Russia to opt out of International Space Station after 2024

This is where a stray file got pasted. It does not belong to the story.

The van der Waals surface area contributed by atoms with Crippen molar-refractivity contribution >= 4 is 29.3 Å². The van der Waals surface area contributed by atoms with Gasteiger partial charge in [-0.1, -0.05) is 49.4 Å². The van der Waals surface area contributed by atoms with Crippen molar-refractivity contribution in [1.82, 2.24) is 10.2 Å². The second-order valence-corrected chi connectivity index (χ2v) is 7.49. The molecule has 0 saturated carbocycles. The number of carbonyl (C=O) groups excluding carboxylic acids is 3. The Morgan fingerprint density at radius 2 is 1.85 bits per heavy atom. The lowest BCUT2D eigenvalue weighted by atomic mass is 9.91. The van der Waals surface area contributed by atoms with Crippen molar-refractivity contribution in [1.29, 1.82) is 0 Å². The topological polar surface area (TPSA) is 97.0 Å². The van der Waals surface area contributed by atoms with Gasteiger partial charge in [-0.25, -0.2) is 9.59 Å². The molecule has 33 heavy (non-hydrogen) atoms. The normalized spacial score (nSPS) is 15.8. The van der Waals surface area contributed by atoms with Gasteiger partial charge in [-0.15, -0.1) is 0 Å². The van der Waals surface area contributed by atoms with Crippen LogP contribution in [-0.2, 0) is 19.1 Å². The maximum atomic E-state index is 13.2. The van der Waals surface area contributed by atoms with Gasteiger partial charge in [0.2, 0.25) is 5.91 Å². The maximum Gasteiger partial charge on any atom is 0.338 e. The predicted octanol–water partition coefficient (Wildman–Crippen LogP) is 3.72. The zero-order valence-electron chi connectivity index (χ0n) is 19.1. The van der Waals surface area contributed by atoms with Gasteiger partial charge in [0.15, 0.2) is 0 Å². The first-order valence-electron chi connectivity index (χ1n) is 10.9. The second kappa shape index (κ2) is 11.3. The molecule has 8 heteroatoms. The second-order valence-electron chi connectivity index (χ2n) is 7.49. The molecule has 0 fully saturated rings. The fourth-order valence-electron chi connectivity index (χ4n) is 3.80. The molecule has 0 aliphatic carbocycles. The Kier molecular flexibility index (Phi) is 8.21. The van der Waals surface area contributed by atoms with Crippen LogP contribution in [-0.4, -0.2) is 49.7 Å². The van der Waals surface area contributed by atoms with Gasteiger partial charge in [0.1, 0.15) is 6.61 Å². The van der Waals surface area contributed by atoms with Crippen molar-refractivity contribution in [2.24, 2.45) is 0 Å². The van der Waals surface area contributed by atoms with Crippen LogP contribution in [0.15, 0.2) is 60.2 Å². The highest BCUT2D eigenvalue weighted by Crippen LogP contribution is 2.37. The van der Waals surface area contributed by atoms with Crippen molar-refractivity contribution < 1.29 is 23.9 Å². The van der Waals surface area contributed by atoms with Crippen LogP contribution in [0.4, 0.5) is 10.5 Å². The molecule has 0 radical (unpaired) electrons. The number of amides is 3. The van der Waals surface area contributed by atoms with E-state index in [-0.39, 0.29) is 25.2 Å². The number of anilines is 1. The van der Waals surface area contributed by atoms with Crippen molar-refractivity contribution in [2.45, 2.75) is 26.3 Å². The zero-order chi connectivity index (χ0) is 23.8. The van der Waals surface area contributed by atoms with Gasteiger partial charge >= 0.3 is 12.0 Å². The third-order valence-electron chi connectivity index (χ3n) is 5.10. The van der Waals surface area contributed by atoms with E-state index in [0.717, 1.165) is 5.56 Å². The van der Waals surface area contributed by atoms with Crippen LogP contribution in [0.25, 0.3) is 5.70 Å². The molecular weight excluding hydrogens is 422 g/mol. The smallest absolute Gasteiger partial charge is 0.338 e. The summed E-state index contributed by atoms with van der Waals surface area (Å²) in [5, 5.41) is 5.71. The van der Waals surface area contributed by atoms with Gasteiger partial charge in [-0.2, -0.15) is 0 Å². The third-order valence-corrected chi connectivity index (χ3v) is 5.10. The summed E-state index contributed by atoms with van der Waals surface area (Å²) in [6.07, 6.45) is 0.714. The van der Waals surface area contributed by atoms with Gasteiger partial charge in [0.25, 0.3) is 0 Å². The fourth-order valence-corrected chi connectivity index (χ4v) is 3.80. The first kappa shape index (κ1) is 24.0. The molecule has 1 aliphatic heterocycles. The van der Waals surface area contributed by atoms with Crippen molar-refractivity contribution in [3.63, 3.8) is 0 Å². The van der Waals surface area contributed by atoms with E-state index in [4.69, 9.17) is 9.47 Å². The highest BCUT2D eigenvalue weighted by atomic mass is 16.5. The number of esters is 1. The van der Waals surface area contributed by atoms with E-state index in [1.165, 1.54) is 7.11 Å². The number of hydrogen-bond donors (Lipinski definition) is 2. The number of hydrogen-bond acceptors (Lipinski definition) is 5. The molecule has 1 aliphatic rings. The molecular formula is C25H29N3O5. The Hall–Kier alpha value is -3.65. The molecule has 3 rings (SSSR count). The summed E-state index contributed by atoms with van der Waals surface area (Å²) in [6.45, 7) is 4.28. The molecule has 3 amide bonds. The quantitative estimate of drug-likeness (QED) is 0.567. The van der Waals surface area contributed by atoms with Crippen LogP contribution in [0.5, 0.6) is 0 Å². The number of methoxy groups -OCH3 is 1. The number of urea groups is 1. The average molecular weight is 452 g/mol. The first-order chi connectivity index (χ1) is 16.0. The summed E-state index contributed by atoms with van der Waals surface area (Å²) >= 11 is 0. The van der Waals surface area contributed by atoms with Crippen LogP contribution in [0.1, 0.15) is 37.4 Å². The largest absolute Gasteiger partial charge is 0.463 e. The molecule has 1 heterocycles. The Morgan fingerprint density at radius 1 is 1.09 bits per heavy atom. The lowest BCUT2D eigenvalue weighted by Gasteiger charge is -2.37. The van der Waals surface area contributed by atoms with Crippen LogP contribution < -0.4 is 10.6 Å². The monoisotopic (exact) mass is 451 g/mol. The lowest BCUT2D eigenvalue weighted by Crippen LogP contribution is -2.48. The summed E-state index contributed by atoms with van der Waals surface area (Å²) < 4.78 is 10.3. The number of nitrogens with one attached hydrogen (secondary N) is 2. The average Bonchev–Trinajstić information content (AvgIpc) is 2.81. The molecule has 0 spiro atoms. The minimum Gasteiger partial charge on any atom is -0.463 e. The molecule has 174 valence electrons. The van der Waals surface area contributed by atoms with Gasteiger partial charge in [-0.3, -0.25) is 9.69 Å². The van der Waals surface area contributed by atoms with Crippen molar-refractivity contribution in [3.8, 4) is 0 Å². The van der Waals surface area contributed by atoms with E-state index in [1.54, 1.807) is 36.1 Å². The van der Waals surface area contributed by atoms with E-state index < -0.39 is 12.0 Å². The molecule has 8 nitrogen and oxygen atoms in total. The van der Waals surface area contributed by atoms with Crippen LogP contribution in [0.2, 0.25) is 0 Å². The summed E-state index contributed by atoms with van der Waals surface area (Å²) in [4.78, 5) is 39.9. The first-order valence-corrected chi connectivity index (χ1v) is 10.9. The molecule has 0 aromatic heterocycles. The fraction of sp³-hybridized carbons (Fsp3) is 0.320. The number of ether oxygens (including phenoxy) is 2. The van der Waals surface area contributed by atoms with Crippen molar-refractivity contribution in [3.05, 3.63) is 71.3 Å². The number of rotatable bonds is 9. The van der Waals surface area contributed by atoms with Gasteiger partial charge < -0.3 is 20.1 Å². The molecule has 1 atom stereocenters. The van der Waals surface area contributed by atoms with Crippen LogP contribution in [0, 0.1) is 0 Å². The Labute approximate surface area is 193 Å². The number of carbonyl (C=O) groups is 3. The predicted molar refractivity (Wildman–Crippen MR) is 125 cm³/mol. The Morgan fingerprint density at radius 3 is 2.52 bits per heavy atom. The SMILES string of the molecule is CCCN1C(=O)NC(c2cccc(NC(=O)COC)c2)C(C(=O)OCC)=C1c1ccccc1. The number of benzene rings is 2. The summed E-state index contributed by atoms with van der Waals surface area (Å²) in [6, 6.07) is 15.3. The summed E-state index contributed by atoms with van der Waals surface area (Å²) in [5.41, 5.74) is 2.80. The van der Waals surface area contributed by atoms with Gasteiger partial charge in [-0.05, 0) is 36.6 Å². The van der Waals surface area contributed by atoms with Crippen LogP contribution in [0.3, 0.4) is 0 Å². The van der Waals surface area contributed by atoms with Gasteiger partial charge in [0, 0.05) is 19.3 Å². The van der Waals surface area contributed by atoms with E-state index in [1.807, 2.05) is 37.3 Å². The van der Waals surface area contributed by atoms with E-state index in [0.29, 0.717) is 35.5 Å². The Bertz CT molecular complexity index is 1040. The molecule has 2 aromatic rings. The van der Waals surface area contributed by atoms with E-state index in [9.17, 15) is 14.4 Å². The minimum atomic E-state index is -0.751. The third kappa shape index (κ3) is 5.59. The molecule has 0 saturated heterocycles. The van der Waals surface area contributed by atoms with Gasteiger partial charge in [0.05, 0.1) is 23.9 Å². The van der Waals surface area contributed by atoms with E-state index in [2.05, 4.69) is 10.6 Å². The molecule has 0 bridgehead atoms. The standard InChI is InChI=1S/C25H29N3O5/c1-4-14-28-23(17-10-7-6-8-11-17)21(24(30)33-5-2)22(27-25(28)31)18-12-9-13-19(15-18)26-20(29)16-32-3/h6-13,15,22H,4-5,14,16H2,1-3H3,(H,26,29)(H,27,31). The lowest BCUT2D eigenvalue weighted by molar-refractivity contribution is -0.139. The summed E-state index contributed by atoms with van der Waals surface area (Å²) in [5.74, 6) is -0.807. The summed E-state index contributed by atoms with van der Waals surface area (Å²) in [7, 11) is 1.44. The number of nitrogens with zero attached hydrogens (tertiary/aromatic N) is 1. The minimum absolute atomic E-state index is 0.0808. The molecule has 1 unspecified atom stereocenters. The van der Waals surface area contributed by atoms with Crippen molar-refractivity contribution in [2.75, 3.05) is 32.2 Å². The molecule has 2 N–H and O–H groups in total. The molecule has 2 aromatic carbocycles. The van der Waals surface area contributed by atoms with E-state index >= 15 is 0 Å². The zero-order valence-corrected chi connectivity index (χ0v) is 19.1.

Russia will opt out of the International Space Station after 2024 and focus on building its own orbiting outpost, the country's newly appointed space chief said Tuesday. Yuri Borisov, who was appointed earlier this month to lead the state-controlled space corporation Roscosmos, said during a meeting with Russian President Vladimir Putin that Russia will fulfill its obligations to other partners at the International Space Station before it leaves the project. “The decision to leave the station after 2024 has been made,” Borisov said. Borisov's statement reaffirmed previous declarations by Russian space officials about Moscow's intention to leave the space outpost after 2024. It comes amid soaring tensions between Russia and the West over the Kremlin's military action in Ukraine. Despite the rift, NASA and Roscosmos made a deal earlier this month for astronauts to continue riding Russian rockets and for Russian cosmonauts to catch lifts to the International Space Station with SpaceX beginning this fall. Read: New Russian lab briefly knocks space station out of position The agreement ensures that the space station will always have at least one American and one Russian on board to keep both sides of the orbiting outpost running smoothly, according to NASA and Russian officials. The swap had long been in the works and was finalized despite frictions over Ukraine in a sign of continuing Russia-U.S. cooperation in space.